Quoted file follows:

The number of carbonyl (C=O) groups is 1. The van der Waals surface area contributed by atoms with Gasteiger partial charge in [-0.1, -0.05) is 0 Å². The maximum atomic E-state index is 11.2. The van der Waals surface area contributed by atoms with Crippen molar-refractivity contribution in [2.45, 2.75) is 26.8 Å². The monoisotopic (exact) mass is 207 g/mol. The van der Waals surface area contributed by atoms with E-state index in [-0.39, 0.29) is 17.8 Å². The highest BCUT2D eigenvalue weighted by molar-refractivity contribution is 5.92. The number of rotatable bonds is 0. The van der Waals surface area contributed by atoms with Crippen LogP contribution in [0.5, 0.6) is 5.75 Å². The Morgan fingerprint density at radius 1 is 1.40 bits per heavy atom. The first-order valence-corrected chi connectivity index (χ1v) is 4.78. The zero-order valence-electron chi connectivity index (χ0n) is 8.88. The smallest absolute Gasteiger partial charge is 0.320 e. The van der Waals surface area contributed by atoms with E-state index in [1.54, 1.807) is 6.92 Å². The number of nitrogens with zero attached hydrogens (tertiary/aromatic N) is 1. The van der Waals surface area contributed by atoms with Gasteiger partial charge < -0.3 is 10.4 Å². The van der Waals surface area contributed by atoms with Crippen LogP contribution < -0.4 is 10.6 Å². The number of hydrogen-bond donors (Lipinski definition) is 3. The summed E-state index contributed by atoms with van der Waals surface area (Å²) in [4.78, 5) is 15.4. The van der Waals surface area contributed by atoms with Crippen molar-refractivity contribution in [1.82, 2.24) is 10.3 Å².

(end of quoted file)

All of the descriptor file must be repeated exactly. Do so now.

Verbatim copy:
The number of carbonyl (C=O) groups is 1. The van der Waals surface area contributed by atoms with Gasteiger partial charge in [-0.1, -0.05) is 0 Å². The maximum atomic E-state index is 11.2. The van der Waals surface area contributed by atoms with Crippen molar-refractivity contribution in [2.45, 2.75) is 26.8 Å². The monoisotopic (exact) mass is 207 g/mol. The van der Waals surface area contributed by atoms with E-state index in [-0.39, 0.29) is 17.8 Å². The highest BCUT2D eigenvalue weighted by molar-refractivity contribution is 5.92. The number of rotatable bonds is 0. The van der Waals surface area contributed by atoms with Crippen LogP contribution in [0.5, 0.6) is 5.75 Å². The Morgan fingerprint density at radius 1 is 1.40 bits per heavy atom. The first-order valence-corrected chi connectivity index (χ1v) is 4.78. The zero-order valence-electron chi connectivity index (χ0n) is 8.88. The smallest absolute Gasteiger partial charge is 0.320 e. The van der Waals surface area contributed by atoms with E-state index in [1.54, 1.807) is 6.92 Å². The number of nitrogens with zero attached hydrogens (tertiary/aromatic N) is 1. The van der Waals surface area contributed by atoms with Gasteiger partial charge < -0.3 is 10.4 Å². The van der Waals surface area contributed by atoms with Crippen LogP contribution < -0.4 is 10.6 Å². The number of hydrogen-bond donors (Lipinski definition) is 3. The summed E-state index contributed by atoms with van der Waals surface area (Å²) in [4.78, 5) is 15.4. The van der Waals surface area contributed by atoms with Crippen molar-refractivity contribution in [1.82, 2.24) is 10.3 Å².